Crockpot Apple Butter

Slowcooker Apple Butter

Simple.

4 ingredients.

Crockpot.

Have I convinced you yet?

Homemade apple butter always seemed complicated until my mom discovered this crockpot method.

 

Crockpot Apple Butter

Peel and chop enough apples to fill your crockpot.  Cook on low for 8 hours.  Add vanilla extract and brown sugar (or maple syrup for no-sugar peeps) and let it cook some more. The result is a thick apple spread with intense flavor.

Now, I have no excuse not to have copious amounts of this versatile condiment in my refrigerator. Now, please excuse me while I dip my finger in the jar…

Crock Pot Apple Butter

Crockpot Apple Butter
Author: Emily C. Gardner
Four simple ingredients transform into an intensely flavorful condiment you’ll want to have all year around. Use maple syrup or honey for a spread with no refined sugar.
Ingredients
  • 10-15 apples (Amount depends on the size of your crockpot. Use a variety. I like a mix of Golden Delicious, Fuji, and Braeburn.)
  • 1 tablespoon vanilla
  • 1 tablespoon cinnamon
  • 1/3 cup maple syrup or 1/2 cup brown sugar
Instructions
  1. Peel and core apples.
  2. Chop each apple into 8 pieces.
  3. Fill your crockpot to the brim with apple pieces. My 6-quart crockpot holds 12ish medium apples.
  4. Turn crockpot on low and cook for 8 hours. I let mine cook overnight.
  5. When you wake up, give the apples (now brown) a stir. Add vanilla, cinnamon, and brown sugar. Mix to combine.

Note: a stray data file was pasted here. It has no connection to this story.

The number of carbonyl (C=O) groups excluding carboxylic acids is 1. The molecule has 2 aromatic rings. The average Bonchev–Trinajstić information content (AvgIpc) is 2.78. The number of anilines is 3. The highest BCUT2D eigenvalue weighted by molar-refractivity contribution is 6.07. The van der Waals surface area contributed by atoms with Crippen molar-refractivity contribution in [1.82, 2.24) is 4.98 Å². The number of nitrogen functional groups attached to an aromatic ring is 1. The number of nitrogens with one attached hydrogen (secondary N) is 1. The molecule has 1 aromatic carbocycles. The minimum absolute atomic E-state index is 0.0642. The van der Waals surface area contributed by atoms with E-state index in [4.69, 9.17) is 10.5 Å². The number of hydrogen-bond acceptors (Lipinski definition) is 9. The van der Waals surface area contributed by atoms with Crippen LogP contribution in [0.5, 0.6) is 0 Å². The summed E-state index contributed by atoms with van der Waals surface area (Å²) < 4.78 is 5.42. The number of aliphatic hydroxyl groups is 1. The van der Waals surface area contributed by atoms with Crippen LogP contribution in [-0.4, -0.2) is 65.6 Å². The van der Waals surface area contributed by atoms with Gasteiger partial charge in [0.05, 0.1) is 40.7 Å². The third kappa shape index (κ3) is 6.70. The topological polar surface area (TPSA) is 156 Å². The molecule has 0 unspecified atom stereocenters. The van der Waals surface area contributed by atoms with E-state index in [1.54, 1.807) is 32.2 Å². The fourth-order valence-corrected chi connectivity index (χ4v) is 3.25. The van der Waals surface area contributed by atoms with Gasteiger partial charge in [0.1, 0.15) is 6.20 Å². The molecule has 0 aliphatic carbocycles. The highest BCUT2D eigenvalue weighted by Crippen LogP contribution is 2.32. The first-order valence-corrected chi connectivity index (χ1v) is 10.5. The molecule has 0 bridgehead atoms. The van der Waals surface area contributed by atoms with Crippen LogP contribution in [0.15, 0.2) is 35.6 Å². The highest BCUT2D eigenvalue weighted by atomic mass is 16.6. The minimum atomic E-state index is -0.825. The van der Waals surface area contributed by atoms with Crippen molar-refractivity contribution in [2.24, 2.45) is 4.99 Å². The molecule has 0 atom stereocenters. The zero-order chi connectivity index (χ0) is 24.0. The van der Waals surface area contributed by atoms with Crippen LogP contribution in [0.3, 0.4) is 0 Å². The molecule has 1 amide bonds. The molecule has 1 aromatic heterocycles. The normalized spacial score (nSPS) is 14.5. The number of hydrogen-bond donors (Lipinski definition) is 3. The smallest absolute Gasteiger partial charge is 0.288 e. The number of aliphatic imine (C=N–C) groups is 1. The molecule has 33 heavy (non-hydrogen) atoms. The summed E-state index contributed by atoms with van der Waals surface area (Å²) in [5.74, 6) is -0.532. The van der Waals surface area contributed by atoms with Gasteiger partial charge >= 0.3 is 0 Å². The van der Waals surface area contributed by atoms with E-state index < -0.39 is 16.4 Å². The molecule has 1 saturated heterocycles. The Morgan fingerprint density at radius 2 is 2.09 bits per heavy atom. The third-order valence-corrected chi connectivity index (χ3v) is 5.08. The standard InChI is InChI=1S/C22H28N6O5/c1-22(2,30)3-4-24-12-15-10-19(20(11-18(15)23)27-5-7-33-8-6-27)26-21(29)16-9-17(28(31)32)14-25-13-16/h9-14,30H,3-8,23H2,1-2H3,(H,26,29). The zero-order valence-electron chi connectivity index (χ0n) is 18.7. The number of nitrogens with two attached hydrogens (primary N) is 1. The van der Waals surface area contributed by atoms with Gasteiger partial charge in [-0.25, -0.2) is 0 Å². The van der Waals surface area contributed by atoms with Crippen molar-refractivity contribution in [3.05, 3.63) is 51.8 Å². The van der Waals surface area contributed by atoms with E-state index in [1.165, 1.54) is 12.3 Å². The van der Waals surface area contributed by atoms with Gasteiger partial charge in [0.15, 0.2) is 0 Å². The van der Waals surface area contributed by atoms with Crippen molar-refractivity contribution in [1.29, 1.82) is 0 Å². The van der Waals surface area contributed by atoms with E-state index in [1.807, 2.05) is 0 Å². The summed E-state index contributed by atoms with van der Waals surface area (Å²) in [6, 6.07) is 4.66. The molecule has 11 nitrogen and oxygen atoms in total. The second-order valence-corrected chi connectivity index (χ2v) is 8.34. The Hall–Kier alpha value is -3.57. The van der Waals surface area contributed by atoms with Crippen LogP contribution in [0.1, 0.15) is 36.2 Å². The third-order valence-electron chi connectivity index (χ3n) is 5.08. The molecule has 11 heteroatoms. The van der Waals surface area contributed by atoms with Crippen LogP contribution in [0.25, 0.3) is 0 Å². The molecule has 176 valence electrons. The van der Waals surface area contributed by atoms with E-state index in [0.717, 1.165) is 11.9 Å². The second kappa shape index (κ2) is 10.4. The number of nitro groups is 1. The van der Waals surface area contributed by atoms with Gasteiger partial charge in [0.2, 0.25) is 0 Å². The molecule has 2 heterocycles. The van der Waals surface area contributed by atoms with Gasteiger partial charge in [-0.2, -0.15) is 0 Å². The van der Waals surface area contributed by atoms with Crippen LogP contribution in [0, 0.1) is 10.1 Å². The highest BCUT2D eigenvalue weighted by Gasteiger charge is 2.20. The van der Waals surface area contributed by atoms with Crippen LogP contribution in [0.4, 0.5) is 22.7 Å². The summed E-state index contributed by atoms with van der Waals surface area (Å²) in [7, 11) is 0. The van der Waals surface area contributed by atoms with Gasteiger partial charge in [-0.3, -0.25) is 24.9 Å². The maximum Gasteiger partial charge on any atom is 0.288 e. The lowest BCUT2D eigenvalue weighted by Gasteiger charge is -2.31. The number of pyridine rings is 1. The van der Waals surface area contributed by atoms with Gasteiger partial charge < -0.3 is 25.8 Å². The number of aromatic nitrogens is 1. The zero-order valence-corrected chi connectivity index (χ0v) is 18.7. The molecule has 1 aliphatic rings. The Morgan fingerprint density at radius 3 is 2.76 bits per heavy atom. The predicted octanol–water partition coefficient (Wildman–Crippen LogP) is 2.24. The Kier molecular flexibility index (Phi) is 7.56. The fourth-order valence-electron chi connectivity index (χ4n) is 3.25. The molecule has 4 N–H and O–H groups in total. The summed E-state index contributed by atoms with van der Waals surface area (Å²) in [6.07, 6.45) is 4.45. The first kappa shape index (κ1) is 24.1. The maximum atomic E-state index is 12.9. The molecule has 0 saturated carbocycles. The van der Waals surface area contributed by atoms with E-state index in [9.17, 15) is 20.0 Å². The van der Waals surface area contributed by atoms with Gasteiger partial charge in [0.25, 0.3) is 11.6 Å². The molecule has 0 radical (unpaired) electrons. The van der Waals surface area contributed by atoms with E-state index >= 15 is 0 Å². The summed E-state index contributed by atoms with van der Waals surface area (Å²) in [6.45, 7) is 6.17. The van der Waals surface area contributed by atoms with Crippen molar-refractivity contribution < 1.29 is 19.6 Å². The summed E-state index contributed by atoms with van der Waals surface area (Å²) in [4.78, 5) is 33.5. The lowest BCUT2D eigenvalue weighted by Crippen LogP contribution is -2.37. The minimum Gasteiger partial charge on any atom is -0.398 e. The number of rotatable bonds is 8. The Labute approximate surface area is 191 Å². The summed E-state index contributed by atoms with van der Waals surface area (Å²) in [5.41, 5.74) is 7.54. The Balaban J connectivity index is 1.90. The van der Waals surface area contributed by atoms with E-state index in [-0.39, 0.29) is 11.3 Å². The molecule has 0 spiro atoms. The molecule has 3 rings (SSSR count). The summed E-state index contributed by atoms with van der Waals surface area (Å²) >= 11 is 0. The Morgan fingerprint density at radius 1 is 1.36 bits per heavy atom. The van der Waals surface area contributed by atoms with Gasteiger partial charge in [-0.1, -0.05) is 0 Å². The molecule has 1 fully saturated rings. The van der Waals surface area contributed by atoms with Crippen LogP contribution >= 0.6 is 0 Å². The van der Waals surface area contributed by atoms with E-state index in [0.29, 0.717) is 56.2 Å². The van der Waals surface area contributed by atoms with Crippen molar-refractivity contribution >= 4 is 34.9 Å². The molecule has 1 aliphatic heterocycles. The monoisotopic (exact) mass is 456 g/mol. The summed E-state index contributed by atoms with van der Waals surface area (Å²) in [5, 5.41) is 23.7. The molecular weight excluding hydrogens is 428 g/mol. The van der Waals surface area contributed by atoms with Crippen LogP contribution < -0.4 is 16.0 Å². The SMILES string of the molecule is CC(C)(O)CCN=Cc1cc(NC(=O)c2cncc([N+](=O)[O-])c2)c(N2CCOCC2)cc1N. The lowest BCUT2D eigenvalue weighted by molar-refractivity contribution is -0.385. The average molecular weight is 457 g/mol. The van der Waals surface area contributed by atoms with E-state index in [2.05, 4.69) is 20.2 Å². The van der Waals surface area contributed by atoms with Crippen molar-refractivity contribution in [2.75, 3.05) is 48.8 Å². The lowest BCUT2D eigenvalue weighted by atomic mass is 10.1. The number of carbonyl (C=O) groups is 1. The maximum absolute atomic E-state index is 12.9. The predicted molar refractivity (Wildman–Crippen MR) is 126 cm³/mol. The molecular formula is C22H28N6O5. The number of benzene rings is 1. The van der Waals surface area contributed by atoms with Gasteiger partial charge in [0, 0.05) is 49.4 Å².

6. Let the apple mixture cook, uncovered, in the crockpot until it has reduced to your desired thickness. Mine usually takes a couple more hours.
  7. Store in an airtight container in the fridge or can it for later consumption.
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Gingerbread Granola

Granola gets amped up for the holidays with traditional gingerbread touches. Molasses gives the oats and toasty pecans a beautiful color and rich flavor. The addicting blend of spices mirrors the taste of a warm, thick slice of gingerbread.

 Hunger has virtually nothing to do with my uncontrolled consumption of this granola. I can’t keep my hand out of the jar or stop myself from pouring a bowl with almond milk for an “anytime” snack.

I keep imagining it on top of Pumpkin Greek Yogurt, mixed into waffle or pancake batter, or topped with a dollop of lemon curd.

This recipe is a simple way to infuse the flavors of a holiday staple into a pantry staple.  I may never go back to regular granola…

Adapted from a recipe by Alton Brown.  I love the dry, crispy texture of this granola and it still manages to clump together. So tasty on top of Pumpkin Greek Yogurt.

Gingerbread Granola
Author: Emily C. Gardner
Prep time: 10 mins
Cook time: 1 hour 15 mins
Total time: 1 hour 25 mins
This recipe is a simple way to infuse the flavors of a holiday staple into a pantry staple. I may never go back to regular granola. Adapted from Alton Brown.
Ingredients
  • 4 cups old fashioned rolled oats
  • 1 cups chopped pecans
  • 1/4 cup + 2 tablespoons brown sugar
  • 1 tablespoon ground cinnamon
  • 1 teaspoon ground ginger
  • 1 teaspoon nutmeg
  • 1 teaspoon ground cloves
  • 1/4 cup + 2 tablespoons molasses
  • 1/4 cup vegetable oil
  • 3/4 teaspoon salt
Instructions
  1. Preheat oven to 250 degrees F. Line a sheet pan with parchment paper or a silicone baking mat.
  2. In a large bowl, combine the oats, pecans, brown sugar, cinnamon, ginger, nutmeg, and cloves.